I went ice fishing last weekend, and my toes were warm. Seriously. I can’t remember this happening in the past; usually, ice fishing is a cabin-fever-induced exercise in misery, fraught with numb feet, shivering, and drilling numerous extra holes through the ice just to try to warm up. Now, don’t get me wrong – it’s still a heck of a lot of fun, and way better than being stuck on land even if the deck doesn’t exactly rock underfoot.
But the cold toes? I just plain hate that. Enter: Heat Holders.
I got an email a month or so ago from the folks that make these socks, asking if they could send me a pair to test out. Why not? I figured I knew some frozen toes were in store, so I may as well take them up on their offer and give these things a try. And although I don’t usually make the Fishing Friday blog an exercise in product promotion, I’ve got to tell you, folks, these things worked.
What’s so special about Heat Holders? According to the makers, it’s because they have advanced thermal insulating yarn made from specially developed advanced fibers (ummm…), long-looped thermal pile with innovative knitting technology (okaaaay…), and a soft-brushed interior from an intense brushing process (oh, stop it already). In fact—place the “as seen on TV” logo here—Heat Holders have a TOG rating of 2.34, while thermal socks have a TOG rating of 0.89 and cotton socks have a TOG rating of 0.33. Funny. I always thought a TOG rating referred to how big the tautog you just caught was. But evidently, it stands for “thermal overall grade,” and it tells you how warm a fabric is.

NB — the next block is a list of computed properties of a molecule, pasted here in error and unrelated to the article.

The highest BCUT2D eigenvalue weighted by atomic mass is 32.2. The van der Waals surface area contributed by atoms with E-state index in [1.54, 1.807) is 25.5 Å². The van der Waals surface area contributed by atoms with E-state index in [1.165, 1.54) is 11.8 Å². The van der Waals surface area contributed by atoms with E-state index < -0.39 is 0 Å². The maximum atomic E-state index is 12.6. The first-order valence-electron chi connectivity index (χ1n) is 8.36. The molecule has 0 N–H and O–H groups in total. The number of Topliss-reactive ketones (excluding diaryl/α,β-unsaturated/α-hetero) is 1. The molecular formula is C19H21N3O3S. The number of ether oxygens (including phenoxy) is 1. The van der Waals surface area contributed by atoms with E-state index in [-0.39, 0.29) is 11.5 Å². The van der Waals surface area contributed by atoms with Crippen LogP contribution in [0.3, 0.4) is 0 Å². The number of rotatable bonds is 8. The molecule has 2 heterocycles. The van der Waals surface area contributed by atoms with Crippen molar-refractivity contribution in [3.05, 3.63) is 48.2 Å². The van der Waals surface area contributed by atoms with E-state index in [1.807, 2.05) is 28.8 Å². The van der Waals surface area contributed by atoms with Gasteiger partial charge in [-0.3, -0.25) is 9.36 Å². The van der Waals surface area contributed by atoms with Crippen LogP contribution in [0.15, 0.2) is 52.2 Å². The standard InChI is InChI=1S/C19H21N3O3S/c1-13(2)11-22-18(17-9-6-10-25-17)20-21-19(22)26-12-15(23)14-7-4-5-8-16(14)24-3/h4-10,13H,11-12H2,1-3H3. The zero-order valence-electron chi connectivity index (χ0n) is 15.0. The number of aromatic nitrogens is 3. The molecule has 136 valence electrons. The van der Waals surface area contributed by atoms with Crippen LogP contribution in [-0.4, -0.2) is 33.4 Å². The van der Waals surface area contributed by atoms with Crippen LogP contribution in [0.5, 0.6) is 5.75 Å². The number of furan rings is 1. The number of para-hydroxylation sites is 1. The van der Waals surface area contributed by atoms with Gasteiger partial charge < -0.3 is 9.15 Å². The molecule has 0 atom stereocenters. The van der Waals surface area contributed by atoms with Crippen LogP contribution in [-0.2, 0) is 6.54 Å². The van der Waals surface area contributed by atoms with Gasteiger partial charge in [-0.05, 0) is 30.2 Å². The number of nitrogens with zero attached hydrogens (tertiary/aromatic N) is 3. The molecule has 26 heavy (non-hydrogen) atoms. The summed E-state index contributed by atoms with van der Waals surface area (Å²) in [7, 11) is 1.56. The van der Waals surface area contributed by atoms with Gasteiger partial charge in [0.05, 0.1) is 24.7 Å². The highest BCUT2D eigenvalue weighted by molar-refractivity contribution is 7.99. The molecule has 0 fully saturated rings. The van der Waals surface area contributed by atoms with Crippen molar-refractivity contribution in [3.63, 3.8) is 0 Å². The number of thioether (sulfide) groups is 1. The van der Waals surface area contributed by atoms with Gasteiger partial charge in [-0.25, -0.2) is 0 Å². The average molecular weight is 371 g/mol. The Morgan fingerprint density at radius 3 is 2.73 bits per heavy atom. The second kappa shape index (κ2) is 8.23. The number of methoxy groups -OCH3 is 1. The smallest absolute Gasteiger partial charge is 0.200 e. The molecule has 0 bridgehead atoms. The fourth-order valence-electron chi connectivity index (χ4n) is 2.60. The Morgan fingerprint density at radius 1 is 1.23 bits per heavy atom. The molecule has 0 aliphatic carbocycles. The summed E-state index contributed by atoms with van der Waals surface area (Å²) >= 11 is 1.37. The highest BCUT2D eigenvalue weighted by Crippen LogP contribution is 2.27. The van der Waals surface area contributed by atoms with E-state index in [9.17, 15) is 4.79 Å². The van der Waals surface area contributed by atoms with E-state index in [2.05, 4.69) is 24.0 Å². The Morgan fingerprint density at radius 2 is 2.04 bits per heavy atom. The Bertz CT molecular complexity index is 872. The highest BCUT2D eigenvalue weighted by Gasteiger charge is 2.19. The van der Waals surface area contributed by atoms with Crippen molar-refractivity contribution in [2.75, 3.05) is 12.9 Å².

Whatever. I don’t know about all that stuff, but I do know one thing: while the rest of me shivered, my toes stayed warm. Seriously—these socks worked, and they worked a lot better than any others I’ve tried.
For more information, go to Heat Holders.
Tip: Read the customer reviews on their web site. It seems odd that all 648 give Heat Holders five stars, but judging by the grammar they’re legit - and pretty darn entertaining.